As time went on however, the estate fell into disrepair and crime levels rose. The sprawling, labyrinthine nature of developments like this, many built in the 60s and 70s, became an argument for discontinuing them. As one resident elegantly put it, with its masses of buildings and walkways, by its very nature Nightingale was ‘designed for skulduggery’. The estate’s demolition set a country-wide pattern, with local authorities deciding that packing council tenants into vast blocks and stacking them vertically in high towers didn’t work well, and so across the UK, these mighty structures crumbled down elegantly upon themselves in carefully controlled detonations.
Of course high-rise blocks are anything but consigned to the past, especially in major cities like London. The difference is, the kind now being built are expensive, luxurious, and available only to those who can afford them and the panoramic views they provide.
Nightingale was the inspiration for the fictional housing estate Broadlands in my forthcoming novel The Release. Without my very real memories of a place that impressed me so strongly, I doubt I’d have been able to describe the setting for this story in quite the same way.
Ashley Wales of Spring Heel Jack shares his memories of living in Nightingale and his feelings about its demolition.
“It’s great to see some pictures of the Nightingale Estate. I lived in Rachel Point from early 1987 until its demolition in 2002 and was one of the last residents to move out before its blowdown. That was the reason we used photos of the estate for our sleeves, the cover of the Sea Lettuce was the view from my front room on the 15th floor facing east. The photos we used were all taken by Steven Parker, an old friend of ours.
I have great memories from my time living on the estate and still have dreams about it after all these years. Every time I walk across the downs there is a big gap in the sky where the six towers used to be, the view is just not the same anymore.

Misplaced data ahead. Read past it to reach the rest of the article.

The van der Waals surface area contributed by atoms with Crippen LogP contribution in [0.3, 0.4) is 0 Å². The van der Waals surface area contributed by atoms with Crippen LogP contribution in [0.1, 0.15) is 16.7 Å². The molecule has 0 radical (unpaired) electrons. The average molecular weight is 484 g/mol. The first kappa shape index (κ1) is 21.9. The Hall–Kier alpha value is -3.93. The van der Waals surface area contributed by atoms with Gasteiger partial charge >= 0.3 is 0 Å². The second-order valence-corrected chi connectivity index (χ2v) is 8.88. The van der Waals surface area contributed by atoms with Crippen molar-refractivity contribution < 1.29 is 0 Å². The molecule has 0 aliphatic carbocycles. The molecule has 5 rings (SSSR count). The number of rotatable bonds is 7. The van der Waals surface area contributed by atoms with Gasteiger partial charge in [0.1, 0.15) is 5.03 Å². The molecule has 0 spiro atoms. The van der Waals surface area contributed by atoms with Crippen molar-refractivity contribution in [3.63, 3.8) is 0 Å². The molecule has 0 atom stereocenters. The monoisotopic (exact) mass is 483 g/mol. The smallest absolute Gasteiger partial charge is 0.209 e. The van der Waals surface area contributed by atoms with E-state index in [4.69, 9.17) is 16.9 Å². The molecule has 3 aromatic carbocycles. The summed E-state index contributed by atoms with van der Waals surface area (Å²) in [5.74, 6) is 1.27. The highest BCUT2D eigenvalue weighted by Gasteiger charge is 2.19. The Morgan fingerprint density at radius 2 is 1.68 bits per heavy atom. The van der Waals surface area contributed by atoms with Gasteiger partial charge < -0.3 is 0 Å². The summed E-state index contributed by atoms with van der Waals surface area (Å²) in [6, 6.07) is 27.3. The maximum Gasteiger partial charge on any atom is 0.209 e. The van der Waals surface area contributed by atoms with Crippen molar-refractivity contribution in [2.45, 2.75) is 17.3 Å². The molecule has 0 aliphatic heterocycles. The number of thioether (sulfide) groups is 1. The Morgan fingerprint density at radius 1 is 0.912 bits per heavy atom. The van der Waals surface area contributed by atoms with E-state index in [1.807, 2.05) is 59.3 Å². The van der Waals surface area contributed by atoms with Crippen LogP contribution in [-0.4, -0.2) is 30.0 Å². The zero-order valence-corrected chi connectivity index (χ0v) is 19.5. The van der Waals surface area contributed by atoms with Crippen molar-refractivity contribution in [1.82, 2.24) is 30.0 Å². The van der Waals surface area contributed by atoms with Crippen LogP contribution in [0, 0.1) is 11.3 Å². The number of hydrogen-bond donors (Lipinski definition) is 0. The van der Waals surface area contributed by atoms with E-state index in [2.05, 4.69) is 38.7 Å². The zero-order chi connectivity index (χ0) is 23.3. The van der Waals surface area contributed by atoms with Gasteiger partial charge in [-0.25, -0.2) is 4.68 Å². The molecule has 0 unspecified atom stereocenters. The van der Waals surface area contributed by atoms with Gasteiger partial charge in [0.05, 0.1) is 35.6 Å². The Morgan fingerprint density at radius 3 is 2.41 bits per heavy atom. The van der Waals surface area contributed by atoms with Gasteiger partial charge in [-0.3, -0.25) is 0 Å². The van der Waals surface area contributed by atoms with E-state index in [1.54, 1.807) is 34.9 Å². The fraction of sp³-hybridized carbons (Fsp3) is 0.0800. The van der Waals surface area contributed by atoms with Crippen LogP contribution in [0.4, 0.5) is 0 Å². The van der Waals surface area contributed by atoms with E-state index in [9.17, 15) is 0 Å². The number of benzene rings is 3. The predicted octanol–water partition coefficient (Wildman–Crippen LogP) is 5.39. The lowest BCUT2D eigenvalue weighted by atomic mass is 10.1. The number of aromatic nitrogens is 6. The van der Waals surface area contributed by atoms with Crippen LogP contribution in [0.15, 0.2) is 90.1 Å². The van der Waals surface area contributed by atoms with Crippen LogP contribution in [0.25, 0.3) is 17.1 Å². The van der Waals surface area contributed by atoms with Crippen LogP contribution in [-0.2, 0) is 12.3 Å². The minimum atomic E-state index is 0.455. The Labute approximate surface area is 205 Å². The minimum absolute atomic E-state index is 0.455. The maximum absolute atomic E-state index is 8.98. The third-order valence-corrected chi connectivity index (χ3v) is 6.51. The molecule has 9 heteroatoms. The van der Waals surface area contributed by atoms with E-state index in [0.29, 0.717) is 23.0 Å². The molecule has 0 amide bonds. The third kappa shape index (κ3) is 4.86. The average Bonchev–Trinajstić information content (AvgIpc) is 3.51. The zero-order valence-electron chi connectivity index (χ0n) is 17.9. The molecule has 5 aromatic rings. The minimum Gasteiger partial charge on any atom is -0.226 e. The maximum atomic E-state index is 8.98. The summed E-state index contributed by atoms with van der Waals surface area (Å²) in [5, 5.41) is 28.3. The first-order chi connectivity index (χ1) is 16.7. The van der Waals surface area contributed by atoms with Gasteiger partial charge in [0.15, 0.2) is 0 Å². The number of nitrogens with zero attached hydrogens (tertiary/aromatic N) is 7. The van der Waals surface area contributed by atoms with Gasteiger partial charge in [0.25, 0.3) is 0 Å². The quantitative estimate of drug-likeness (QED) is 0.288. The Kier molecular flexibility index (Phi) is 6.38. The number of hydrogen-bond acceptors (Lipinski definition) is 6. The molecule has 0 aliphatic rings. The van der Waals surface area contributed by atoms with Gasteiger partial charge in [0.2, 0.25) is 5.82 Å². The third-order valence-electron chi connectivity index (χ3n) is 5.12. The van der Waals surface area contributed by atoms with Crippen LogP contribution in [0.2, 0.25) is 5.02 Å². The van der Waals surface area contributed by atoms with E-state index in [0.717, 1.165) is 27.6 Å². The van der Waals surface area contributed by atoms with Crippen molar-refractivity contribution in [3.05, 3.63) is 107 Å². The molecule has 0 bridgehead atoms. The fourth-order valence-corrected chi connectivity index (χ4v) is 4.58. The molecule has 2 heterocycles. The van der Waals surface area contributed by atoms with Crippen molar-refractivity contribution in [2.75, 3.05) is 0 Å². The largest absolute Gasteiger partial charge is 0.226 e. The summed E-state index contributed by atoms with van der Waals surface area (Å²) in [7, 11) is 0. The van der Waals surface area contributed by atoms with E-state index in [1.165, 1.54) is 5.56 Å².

It was not all great though and was a fucking tough place to live, lifts breaking down, people using the communal areas as a toilet, and anti-social residents making your life difficult, basically the same as the rest of Hackney. But on a sunny day it was beautiful and majestic. The downs was just across the road and you could have been somewhere exotic, and you didn’t mind that the council had basically given up on the estate by the 80s.
I remember watching the blowdowns of the other blocks, Embley and Southerland point, standing on my balcony with my daughter and thinking “Jesus, all that concrete and it has just vanished in a cloud of dust.”
When it came to the blowdown of Rachel point I took my daughters to watch it, but Hackney Council were so pleased with themselves for getting rid of what they considered a problem estate that they held a party for local dignitaries like Trevor Nelson and council officials with champagne and cake, while the residents of the estate were treated like dogshit. It really upset me to see the block I had lived in for all those years reduced to rubble. I didn’t feel like celebrating. It was my home for better or worse.
Weekend Rush, the Downs festival, the fantastic views, friends who are no longer here and some great parties. I miss it still.”